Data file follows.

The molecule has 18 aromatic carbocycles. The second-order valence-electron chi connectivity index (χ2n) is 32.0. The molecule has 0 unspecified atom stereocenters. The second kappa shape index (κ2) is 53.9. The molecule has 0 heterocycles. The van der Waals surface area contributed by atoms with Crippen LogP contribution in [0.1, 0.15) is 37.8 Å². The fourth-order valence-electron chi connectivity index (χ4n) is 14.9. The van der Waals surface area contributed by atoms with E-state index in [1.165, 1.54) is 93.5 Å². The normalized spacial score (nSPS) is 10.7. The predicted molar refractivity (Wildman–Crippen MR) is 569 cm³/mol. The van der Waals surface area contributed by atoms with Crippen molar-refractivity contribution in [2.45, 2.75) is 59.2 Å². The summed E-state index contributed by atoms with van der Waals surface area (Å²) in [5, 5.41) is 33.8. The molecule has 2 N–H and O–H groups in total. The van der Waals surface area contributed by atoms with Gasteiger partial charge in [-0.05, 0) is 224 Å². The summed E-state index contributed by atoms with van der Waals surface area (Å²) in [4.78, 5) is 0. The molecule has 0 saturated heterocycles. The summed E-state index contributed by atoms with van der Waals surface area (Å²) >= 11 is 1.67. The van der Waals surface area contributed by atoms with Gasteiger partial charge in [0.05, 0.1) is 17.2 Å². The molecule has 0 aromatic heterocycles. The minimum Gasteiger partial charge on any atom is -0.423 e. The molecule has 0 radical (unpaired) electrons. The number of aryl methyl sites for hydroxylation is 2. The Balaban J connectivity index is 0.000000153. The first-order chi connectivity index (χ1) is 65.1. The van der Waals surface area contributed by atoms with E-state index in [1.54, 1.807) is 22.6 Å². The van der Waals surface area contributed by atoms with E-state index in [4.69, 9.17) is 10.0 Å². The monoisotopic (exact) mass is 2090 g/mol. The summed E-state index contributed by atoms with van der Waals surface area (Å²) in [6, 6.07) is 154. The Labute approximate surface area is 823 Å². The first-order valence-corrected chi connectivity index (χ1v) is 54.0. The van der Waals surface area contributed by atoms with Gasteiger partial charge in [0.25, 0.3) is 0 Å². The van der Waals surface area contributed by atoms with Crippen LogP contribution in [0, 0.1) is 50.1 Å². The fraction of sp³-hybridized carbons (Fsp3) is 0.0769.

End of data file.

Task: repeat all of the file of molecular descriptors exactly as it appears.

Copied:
The molecule has 18 aromatic carbocycles. The second-order valence-electron chi connectivity index (χ2n) is 32.0. The molecule has 0 unspecified atom stereocenters. The second kappa shape index (κ2) is 53.9. The molecule has 0 heterocycles. The van der Waals surface area contributed by atoms with Crippen LogP contribution in [0.1, 0.15) is 37.8 Å². The fourth-order valence-electron chi connectivity index (χ4n) is 14.9. The van der Waals surface area contributed by atoms with E-state index in [1.165, 1.54) is 93.5 Å². The normalized spacial score (nSPS) is 10.7. The predicted molar refractivity (Wildman–Crippen MR) is 569 cm³/mol. The van der Waals surface area contributed by atoms with Crippen molar-refractivity contribution in [2.45, 2.75) is 59.2 Å². The summed E-state index contributed by atoms with van der Waals surface area (Å²) in [5, 5.41) is 33.8. The molecule has 2 N–H and O–H groups in total. The van der Waals surface area contributed by atoms with Gasteiger partial charge in [-0.05, 0) is 224 Å². The summed E-state index contributed by atoms with van der Waals surface area (Å²) in [4.78, 5) is 0. The molecule has 0 saturated heterocycles. The summed E-state index contributed by atoms with van der Waals surface area (Å²) >= 11 is 1.67. The van der Waals surface area contributed by atoms with Gasteiger partial charge in [0.05, 0.1) is 17.2 Å². The molecule has 0 aromatic heterocycles. The minimum Gasteiger partial charge on any atom is -0.423 e. The molecule has 0 radical (unpaired) electrons. The number of aryl methyl sites for hydroxylation is 2. The Balaban J connectivity index is 0.000000153. The first-order chi connectivity index (χ1) is 65.1. The van der Waals surface area contributed by atoms with E-state index in [1.54, 1.807) is 22.6 Å². The van der Waals surface area contributed by atoms with E-state index in [4.69, 9.17) is 10.0 Å². The monoisotopic (exact) mass is 2090 g/mol. The summed E-state index contributed by atoms with van der Waals surface area (Å²) in [6, 6.07) is 154. The Labute approximate surface area is 823 Å². The first-order valence-corrected chi connectivity index (χ1v) is 54.0. The van der Waals surface area contributed by atoms with Gasteiger partial charge in [0.25, 0.3) is 0 Å². The van der Waals surface area contributed by atoms with Crippen LogP contribution in [0, 0.1) is 50.1 Å². The fraction of sp³-hybridized carbons (Fsp3) is 0.0769.